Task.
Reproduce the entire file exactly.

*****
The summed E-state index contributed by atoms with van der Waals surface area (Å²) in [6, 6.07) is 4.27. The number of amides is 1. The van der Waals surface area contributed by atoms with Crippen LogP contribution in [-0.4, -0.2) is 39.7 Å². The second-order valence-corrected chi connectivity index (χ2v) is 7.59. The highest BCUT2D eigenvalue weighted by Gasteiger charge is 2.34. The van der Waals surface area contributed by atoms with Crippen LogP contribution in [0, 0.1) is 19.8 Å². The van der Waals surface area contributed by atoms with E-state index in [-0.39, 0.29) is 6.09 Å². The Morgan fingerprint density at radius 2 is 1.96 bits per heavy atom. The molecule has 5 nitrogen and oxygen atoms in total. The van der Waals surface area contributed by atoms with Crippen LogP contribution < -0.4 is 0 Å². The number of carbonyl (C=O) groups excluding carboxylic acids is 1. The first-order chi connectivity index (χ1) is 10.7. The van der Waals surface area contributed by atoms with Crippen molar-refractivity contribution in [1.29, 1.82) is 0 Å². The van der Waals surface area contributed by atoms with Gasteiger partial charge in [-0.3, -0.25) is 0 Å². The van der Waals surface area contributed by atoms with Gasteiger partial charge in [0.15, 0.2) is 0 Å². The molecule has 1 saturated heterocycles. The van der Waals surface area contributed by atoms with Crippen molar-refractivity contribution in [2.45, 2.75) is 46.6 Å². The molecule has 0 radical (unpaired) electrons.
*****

The summed E-state index contributed by atoms with van der Waals surface area (Å²) in [6, 6.07) is 4.27. The number of amides is 1. The van der Waals surface area contributed by atoms with Crippen LogP contribution in [-0.4, -0.2) is 39.7 Å². The second-order valence-corrected chi connectivity index (χ2v) is 7.59. The highest BCUT2D eigenvalue weighted by Gasteiger charge is 2.34. The van der Waals surface area contributed by atoms with Crippen LogP contribution in [0, 0.1) is 19.8 Å². The van der Waals surface area contributed by atoms with E-state index in [-0.39, 0.29) is 6.09 Å². The Morgan fingerprint density at radius 2 is 1.96 bits per heavy atom. The molecule has 5 nitrogen and oxygen atoms in total. The van der Waals surface area contributed by atoms with Crippen LogP contribution < -0.4 is 0 Å². The number of carbonyl (C=O) groups excluding carboxylic acids is 1. The first-order chi connectivity index (χ1) is 10.7. The van der Waals surface area contributed by atoms with Crippen molar-refractivity contribution in [1.29, 1.82) is 0 Å². The van der Waals surface area contributed by atoms with Gasteiger partial charge in [-0.3, -0.25) is 0 Å². The van der Waals surface area contributed by atoms with Gasteiger partial charge in [0.15, 0.2) is 0 Å². The molecule has 1 saturated heterocycles. The van der Waals surface area contributed by atoms with Crippen molar-refractivity contribution in [2.45, 2.75) is 46.6 Å². The molecule has 0 radical (unpaired) electrons.